ammonia depending upon the chemical form in which the element (nitrogen) is
present. The analysis of a solution of electrolytes is generally expressed in terms of
the ions present (as Fe3+, Ca2+, Cl , CO32, etc.).


However, when the actual form is not known or some other specific purpose is to be
solved, the expression may be modified. Often the purpose for the analysis decides the
form in which the constituents are reported. For example, when limestone is used for
the purpose of manufacture of lime, its calcium content is expressed as calcium oxide.
The hardness of water is usually expressed in terms of calcium carbonate (although a
number of ions other than calcium are present in water).


Evaluation of
Analytical Data I

Numerical Expression of Results

In most of the analyses, it is the relative amount of the constituent in a sample that is
of importance. Therefore, the numerical expression represents the amount of the
desired constituent as parts of the amount of the sample in suitable units. Thus, if Wi is
the amount of the constituent of interest, Ws is the amount of the sample, and C is a
factor required to express the results in suitable units, the expression i C is useful
for the numerical expression of results of an analysis.
For example, if Wi and Ws are in grams and C is 100, the result is given in percent (%)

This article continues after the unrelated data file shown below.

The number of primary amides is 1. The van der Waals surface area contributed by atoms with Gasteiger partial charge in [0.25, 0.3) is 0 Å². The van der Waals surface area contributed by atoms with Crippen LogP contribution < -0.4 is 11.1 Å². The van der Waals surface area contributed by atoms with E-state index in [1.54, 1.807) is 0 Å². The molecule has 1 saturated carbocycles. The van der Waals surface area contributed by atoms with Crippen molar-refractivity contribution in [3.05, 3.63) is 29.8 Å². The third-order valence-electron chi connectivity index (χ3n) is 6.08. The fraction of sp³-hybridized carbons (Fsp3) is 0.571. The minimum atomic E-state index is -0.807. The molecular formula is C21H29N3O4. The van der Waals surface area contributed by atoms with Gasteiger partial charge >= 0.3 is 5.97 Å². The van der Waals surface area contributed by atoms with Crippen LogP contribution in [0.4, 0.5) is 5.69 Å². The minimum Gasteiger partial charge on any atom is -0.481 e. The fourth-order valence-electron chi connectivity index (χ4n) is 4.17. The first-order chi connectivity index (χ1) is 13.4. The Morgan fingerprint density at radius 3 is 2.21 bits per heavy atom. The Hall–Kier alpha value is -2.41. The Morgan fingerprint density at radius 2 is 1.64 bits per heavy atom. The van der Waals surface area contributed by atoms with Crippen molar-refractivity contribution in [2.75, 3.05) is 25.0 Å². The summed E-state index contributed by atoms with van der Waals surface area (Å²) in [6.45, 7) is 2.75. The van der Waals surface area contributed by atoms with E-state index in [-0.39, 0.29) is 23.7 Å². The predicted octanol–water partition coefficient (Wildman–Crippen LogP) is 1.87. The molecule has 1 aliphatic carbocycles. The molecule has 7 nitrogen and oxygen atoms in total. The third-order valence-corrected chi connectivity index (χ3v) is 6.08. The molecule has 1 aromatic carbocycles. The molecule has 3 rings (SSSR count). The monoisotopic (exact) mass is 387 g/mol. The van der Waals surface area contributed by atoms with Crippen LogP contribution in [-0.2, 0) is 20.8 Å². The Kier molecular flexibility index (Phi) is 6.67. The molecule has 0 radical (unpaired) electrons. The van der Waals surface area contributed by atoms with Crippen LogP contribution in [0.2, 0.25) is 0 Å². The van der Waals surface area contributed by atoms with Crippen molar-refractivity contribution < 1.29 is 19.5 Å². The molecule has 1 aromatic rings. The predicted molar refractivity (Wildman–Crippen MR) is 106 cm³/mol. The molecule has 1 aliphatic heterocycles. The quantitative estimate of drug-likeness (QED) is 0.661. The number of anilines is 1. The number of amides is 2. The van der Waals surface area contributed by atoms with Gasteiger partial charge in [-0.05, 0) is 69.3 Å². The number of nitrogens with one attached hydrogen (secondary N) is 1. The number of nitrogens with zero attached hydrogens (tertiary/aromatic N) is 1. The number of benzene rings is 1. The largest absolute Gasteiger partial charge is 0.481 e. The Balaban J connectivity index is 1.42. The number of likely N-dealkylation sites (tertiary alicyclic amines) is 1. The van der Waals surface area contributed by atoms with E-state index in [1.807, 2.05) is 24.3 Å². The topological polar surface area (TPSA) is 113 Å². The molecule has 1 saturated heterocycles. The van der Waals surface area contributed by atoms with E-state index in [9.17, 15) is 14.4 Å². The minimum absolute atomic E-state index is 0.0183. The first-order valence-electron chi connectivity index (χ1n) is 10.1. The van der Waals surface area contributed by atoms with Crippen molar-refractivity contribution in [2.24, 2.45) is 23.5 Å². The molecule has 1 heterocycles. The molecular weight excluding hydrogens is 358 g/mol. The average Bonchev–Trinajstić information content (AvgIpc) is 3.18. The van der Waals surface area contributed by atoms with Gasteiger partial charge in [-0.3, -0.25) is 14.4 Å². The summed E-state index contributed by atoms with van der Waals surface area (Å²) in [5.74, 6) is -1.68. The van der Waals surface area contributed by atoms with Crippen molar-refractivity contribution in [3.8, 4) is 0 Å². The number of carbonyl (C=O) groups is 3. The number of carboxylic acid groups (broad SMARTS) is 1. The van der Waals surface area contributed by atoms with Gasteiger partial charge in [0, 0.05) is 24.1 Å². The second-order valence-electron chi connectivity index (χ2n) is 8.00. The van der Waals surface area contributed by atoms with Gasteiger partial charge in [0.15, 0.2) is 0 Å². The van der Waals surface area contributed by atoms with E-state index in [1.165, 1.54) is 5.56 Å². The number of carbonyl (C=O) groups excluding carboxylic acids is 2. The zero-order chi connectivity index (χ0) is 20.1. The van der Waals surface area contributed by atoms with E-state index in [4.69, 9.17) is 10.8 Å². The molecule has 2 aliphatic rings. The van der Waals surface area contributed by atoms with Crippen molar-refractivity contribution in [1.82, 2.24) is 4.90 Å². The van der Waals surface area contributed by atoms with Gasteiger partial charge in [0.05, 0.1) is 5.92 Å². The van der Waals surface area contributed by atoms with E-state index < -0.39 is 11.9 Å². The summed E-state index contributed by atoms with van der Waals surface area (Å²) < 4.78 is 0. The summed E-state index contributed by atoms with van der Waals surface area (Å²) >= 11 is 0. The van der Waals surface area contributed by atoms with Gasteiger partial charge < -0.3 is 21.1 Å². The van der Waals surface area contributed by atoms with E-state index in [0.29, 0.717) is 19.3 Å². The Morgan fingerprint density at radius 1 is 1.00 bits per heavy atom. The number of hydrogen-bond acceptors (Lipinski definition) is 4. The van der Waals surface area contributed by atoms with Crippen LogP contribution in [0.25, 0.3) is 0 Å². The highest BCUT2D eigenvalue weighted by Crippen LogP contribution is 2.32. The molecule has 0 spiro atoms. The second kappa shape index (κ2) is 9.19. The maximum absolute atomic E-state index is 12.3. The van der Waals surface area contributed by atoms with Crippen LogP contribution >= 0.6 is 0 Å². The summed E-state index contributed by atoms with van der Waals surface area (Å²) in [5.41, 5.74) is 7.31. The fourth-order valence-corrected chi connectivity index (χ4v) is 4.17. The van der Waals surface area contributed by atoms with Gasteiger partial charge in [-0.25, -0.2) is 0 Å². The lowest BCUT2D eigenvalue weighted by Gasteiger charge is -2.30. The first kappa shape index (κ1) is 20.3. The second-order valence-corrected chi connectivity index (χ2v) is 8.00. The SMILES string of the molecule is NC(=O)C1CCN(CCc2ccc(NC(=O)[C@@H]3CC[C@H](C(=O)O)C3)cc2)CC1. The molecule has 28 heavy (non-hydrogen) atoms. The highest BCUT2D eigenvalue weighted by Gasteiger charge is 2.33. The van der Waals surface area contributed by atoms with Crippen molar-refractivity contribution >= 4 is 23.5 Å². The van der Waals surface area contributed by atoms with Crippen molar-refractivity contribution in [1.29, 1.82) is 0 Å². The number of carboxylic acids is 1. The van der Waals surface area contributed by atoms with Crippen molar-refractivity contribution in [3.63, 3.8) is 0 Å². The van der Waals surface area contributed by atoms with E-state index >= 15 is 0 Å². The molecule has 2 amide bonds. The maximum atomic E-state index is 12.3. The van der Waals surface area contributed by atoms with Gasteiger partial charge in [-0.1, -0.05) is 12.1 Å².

by weight of the constituent in the sample. If C is set equal to 1000 and Wi and Ws in
same units, the answer is in parts per thousand (ppt) by weight of the constituent in the
sample. And if C is set equal to 1,000,000 the answer is in parts per million (ppm) by
weight of the constituent in the sample, and so on. The quantities Wi and Ws may also
be expressed in volume units. Way of numerical expression of the results also depends
on the physical state (solid, liquid, or gas) of the constituent and of the sample.

In case of the solid sample, usually, the weight constituent of interest and that of
sample are taken in the same weight units and the result is expressed as percentage by
weight (weight of constituent 100/ weight of sample) to give the number of parts of
analyte in 100 parts of the sample.

The percentage in liquid samples is expressed in three ways:


Weight percentage: It is expressed in the same way as in solids and

Weight of constituen t 100
gives the number of parts of the desired constituent
Weight of sample
in 100 parts of the sample. Both weights are taken in same units.


Weight-volume percentage:


Weight of constituen t in g 100

gives the number
Volume of sample in mL
of parts by weight of constituent in 100 parts by volume of the sample. The
temperature should be mentioned.

Volume of constituen t
100 gives the number of parts of
Volume of sample
volume of desired constituent in 100 volumes of the sample. Both the volumes
should be taken in the same units and the temperature should be specified.

Volume percentage:


The composition of a gaseous mixture is usually expressed in percentage by volume,